THE years since the invention of the internet have been a boom time for the media industry. It may not look that way to certain sections of the industry, however, because it has also been a time of immense change.
Print media, for example, have at times been squeezed by competition from new, cheap-to-run digital counterparts. But on the whole, the industry has exploded.
New digital-only media companies have appeared just as more traditional media firms have developed digital arms.
Niche publications that would once have struggled to meet printing costs can now set up online cheaply and gain immediate access to a worldwide audience.
This combination of expansion and immense change has led to a similarly big explosion of the number of different skills that are used in the media industry.
In a way, I’m a walking example of this. I’m a freelance user experience designer and web designer (alongside some other business interests such as a start-up software training platform). In other words, I have a job that didn’t even exist before the internet came along.
Web design can perhaps find something of an analogue in certain areas of page layout and graphic design, but UX is definitely a new concept. Alongside me, the internet has also seen the appearance of SEO professionals, people and people who specialise in new, digital marketing channels.
This is to say nothing of programmers and developers whose craft still looks like wizardry to the average member of the public and even some people within the industry.
This process is still ongoing. With so many new skill types and specialisms, the industry has become a very mixed collection of individuals. In fact, I would go so far as to say that there are few, if any, industries that can rival the media when it comes to having this eclectic mix of different bedfellows.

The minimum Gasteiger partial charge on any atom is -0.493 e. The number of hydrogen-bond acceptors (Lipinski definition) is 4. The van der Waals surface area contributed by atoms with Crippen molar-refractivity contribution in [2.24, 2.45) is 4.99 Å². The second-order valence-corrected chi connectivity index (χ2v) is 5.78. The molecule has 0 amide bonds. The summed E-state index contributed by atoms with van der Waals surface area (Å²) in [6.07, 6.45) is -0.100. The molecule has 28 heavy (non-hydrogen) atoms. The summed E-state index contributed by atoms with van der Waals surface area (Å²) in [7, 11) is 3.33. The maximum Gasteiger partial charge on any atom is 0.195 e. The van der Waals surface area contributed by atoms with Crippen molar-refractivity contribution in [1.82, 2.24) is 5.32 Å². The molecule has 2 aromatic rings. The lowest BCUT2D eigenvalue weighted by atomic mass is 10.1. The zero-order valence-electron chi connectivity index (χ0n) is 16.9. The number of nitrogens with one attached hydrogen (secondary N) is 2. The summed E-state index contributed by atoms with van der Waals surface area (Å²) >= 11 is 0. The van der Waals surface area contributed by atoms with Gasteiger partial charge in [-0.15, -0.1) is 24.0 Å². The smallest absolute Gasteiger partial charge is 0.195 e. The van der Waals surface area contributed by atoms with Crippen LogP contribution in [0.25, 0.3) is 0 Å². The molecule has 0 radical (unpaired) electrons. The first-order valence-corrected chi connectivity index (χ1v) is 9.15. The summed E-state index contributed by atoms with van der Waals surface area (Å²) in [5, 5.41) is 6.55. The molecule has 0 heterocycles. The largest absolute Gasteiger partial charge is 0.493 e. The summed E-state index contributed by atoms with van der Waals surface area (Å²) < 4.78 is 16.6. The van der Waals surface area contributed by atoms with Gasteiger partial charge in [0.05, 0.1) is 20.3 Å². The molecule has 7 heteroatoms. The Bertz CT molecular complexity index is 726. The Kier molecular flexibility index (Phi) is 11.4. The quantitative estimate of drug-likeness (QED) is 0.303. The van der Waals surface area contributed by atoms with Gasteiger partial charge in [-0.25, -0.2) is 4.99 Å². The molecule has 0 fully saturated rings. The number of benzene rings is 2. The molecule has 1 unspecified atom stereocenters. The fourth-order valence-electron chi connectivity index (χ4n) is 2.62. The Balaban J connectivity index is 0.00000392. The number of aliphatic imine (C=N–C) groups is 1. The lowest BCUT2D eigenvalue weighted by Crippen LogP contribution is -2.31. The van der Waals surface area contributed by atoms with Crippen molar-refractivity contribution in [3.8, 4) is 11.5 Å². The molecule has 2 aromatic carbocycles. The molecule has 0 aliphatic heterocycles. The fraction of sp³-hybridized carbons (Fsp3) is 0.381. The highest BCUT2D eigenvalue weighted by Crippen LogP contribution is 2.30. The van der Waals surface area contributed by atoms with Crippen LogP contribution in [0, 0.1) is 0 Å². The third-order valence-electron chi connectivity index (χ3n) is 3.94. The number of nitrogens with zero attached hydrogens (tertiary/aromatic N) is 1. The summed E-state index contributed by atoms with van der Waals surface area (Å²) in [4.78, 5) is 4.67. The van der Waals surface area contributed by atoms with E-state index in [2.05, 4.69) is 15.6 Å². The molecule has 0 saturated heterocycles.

For the most part, we all enjoy a comfortable co-existence. The new professionals have been embraced by the industry for the value that they can bring. But that doesn’t mean there is no room for improvement. On the contrary, I believe that nothing is perfect and there is always room for improvement, especially when the arrangement is still a young one.
So how can this arrangement be improved?
I believe that all professionals within the media industry should take an open mind to finding out more about how other people’s jobs are done and getting a grip of the many skills that are involved in the industry.
This doesn’t mean that a content writer, for example, should train in graphic design until he could competently do that job him or herself. But even a basic grasp can help you appreciate just how these processes work.
In particular, pay attention to when one person’s work has to be tweaked for the benefit of another.
This will help you understand how your work interfaces with that of others, and whether you can you make each other’s jobs easier by working with this in mind.
This keeps everybody happy and helps make sure the business ticks over efficiently.
In short, everybody wins in every way.
Ryan Falconer is a freelance user experience designer, and also runs online software training platform, Skillstep.com.